More Canadian institutional investors plan to increase their exposures to alternative investments over the next 12 months compared to global investors overall, according to a report from CIBC Mellon.
The report, "Race for Assets: Canada vs. the World," shows that 58% of surveyed Canadian investors plan to increase their overall allocations to alternative investments, while 42% expect them to remain the same. No respondents said they would decrease those allocations. The numbers, according to the report, show a greater zeal among Canadian investors than those around the globe, where only 53% of respondents said they planned to increase their overall allocations. The global number comes from BNY Mellon's 2017 "Race for Assets" report.
Specifically, investors seem to favor increasing allocations to private equity to an average 20.9% from the current average of 18.7%, infrastructure to 20.2% from 20%, private debt/loans to 18.5% from 17.9% and hedge funds to 1.6% from 1.4%. Only real estate is expected to drop to an average allocation of 38.8% from the current average of 42%.
When asked whether these asset classes performed better, the same or worse than expected over the last 12 months, real estate was only one of three asset classes in which some number of respondents felt it did worse than expected. Thirty percent of respondents felt real estate did worse than expected, while 58% said it performed as expected and 12% said better than expected. Infrastructure and private debt loans had 17% and 4%, respectively, of respondents said those performed worse than expected.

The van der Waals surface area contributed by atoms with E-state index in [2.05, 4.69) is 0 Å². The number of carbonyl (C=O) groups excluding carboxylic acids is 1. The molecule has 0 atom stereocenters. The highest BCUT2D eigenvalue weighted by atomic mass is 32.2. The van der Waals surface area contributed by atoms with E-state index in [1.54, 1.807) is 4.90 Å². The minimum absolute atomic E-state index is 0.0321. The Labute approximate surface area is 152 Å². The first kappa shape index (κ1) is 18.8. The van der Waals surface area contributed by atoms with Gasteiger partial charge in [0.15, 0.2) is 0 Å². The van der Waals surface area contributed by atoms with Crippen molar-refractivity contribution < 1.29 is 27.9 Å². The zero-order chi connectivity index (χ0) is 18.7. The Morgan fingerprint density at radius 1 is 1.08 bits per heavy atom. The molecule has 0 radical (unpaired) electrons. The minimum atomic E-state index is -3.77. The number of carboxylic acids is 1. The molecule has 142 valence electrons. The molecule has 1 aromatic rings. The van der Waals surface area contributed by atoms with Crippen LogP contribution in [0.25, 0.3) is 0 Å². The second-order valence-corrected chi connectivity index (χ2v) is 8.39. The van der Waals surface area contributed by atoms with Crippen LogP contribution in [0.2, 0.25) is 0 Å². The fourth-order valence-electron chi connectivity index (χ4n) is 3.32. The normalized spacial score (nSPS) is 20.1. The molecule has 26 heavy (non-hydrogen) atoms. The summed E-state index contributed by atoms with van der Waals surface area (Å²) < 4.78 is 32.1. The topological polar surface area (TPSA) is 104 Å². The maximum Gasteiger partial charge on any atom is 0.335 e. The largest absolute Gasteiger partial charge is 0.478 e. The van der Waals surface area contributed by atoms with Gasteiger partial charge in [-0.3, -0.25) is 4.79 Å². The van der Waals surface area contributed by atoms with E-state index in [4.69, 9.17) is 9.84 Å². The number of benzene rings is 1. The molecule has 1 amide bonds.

The most pleasant surprise, on the other hand, was hedge funds, which saw the largest percentage — 36% — said the asset class performed better than expected. Sixty-four percent of respondents said they performed as expected.
"Alternatives continue to gain momentum among Canada's institutional investors as they seek investments that can shelter their capital from short-term risks and market movements while also generating strong returns, though we are seeing Canadian investors becoming more particular about how they deploy their capital," said Jon Lofto, director of alternatives at CIBC Mellon, in a news release announcing the report.
CIBC Mellon surveyed 50 Canadian institutional investors. Those included pension fund and pension fund trustees, fund managers, endowments and foundations and insurance companies. Respondents had a median assets under management of $3.2 billion and a minimum $330 million.
The report is available on CIBC Mellon's website.